The ADD3 gene codes for the γ subunit of the adducin protein. Adducins are a family of skeletal proteins of the cell membrane, where they promote the binding of spectrin to actin regulated by calcium-calmodulin. They are encoded by 3 genes: α (ADD1); β (ADD2); and γ (ADD3; Ref. 21), located in chromosomes 4p16.3, 2p14-p13, and 10q24.2-q24.3, respectively. These subunits share a similar structure with a protease-resistant NH2-terminal region and a protease-sensitive hydrophilic COOH-terminal region, the most variable, which contains most of the phosphorylation sites and the binding site for calmodulin (22). They form heterodimers composed of α-β or α-γ subunits. α and γ adducins show ubiquitous expression in contrast to the restricted expression of β adducin, which appears at high levels only in brain and hematopoietic tissues (BM in humans and spleen in mice). ADD3 is highly conserved, showing a 86% of homology with the mouse Add3 (23), suggesting the important function of this protein in the skeletal organization of the cell membrane (24). Adducin has been studied in platelets, where its regulation by protein kinase C, and calpain may play a role in platelet aggregation (25).
To date, NUP98 has been reported to be fused to 12 partner genes in myeloid neoplasias and to only 1, RAP1GSD1, in five patients with T-ALL. Therefore, ADD3 is the second partner of NUP98 found in lymphoid neoplasms and, to our knowledge, it is the first time this gene has been found involved in human leukemia. Six breakpoints on NUP98 have been previously described located between exons 7 and 13 (Fig. 3). In the translocation described here, the breakpoint was located between exons 10 and 11 of NUP98, the same as reported in the literature for patients involving 10 of the partners, including the RAP1GDS1 (2, 3, 4, 5, 6, 7, 8, 9, 10, 13, 15, 16, 26, 27, 28, 29, 30). Interestingly, three of five T-ALL patients reported to have the NUP98-RAP1GDS1 rearrangement and a biphenotypic leukemia coexpressing T and myeloid markers had the same breakpoint in NUP98 we detected in our patient.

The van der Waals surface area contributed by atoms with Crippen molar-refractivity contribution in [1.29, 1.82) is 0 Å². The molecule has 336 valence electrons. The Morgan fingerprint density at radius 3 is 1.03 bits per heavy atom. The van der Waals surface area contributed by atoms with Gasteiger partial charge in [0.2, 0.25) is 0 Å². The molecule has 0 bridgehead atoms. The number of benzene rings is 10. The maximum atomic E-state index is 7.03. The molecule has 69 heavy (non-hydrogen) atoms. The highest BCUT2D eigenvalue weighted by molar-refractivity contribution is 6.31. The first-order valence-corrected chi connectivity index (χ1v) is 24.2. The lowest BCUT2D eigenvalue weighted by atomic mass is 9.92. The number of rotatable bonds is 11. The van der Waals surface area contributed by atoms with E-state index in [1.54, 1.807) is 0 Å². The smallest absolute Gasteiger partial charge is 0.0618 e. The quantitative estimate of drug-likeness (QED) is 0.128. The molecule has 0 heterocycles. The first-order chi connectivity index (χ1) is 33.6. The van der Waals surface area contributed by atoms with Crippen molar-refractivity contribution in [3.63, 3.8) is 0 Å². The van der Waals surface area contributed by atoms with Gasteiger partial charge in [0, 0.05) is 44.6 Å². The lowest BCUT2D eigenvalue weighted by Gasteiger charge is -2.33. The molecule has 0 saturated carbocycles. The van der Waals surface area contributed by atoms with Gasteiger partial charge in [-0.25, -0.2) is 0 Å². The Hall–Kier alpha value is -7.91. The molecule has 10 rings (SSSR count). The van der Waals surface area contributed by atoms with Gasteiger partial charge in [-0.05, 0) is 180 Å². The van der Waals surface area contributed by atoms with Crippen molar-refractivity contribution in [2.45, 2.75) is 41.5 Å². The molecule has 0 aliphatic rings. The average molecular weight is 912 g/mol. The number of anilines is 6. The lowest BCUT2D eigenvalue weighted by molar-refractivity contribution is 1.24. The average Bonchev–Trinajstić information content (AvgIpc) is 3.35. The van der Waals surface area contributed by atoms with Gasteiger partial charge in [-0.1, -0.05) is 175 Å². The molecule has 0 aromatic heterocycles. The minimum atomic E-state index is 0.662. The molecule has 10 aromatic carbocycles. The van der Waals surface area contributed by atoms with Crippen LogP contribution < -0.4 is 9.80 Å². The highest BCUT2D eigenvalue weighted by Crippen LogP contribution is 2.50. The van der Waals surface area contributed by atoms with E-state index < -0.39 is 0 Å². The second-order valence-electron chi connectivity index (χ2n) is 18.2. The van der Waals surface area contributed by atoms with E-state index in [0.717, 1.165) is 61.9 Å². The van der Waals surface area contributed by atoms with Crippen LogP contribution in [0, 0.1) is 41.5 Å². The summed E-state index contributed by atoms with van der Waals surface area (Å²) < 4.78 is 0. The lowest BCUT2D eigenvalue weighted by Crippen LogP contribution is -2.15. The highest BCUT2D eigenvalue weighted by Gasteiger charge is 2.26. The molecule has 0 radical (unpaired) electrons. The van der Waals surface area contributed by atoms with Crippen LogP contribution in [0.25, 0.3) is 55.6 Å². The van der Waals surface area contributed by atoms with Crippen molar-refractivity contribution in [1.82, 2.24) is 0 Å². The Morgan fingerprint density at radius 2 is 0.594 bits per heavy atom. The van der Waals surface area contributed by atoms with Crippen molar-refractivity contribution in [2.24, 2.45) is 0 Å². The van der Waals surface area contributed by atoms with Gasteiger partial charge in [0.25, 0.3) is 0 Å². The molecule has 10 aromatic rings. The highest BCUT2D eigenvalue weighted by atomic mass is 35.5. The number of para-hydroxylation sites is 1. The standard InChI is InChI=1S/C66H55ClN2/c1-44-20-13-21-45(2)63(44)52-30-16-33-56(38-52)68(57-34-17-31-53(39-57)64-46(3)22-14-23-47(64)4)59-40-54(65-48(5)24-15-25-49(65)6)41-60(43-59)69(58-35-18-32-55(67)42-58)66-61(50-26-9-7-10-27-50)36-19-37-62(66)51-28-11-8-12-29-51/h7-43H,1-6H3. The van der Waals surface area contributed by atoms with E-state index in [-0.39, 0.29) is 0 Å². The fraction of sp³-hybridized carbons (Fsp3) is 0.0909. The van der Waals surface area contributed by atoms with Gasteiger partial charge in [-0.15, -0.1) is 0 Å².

The NUP98-ADD3 fusion transcript fuses the NH2-terminal FG repeat motif of NUP98 with the COOH-terminal phosphorylation sites and the calmodulin binding region of ADD3. In all of the NUP98 translocations reported, the chimeric transcripts expressed consist of the 5′ portion of NUP98 fused-in-frame to the 3′ portion of the partner gene. The FG repeats in the NH2 terminus are always retained, suggesting that these repeats have an important function in the leukemic transformation. In the NUP98 rearrangements involving the HOX family, the 3′ region of these genes are retained in the fusion, conserving the homeodomain. This family of genes play a important role in the normal and malignant hematopoeitic development. The translocation with NUP98 results in the formation of a chimeric protein that could act as an oncogenic transcription factor critical for leukemogenesis (1, 9). The oncogenic mechanism of the translocations involving non-HOX genes seems to be different because these proteins are not known to have direct DNA binding properties nor are they implicated in hematopoyesis development. However, all of the proteins coded by the non-HOX fusion partners of NUP98 described to date have regions with significant probability of adopting a coiled-coil conformation. These domains are characterized by sequence patterns known as heptad repeats, which result in the formation of amphipathic α helices. In all cases, the predicted coiled-coil domains are retained in the fusion protein, leading to a chimeric protein containing an amino acid sequence with coiled-coil forming potential fused to the FG repeat-rich NH2 terminus of NUP98. These FG repeats have strong transcriptional transactivation potential through direct interaction with CBP/p300 (1). The oligomerization via the coiled-coil domain may activate the oncogenic potential of the fusion gene and facilitate the interaction with other transcription factors or cofactors (17). The analysis with the COILS 2.1 program (17) showed that the ADD3 protein, as other nonhomeobox proteins involved in NUP98 rearrangements, is predicted to form a coiled-coil motif at His556-Asp586 (P = 1.0). The self-optimized prediction method secondary structure prediction program showed that this putative coiled-coil sequence of the ADD3 protein was predicted to form α-helices as has been shown in smgGDS, the protein encoded by RAP1GDS1. We have found no structural or functional relationship between ADD3 and smgGDS other than both proteins are predicted to form a coiled-coil motif.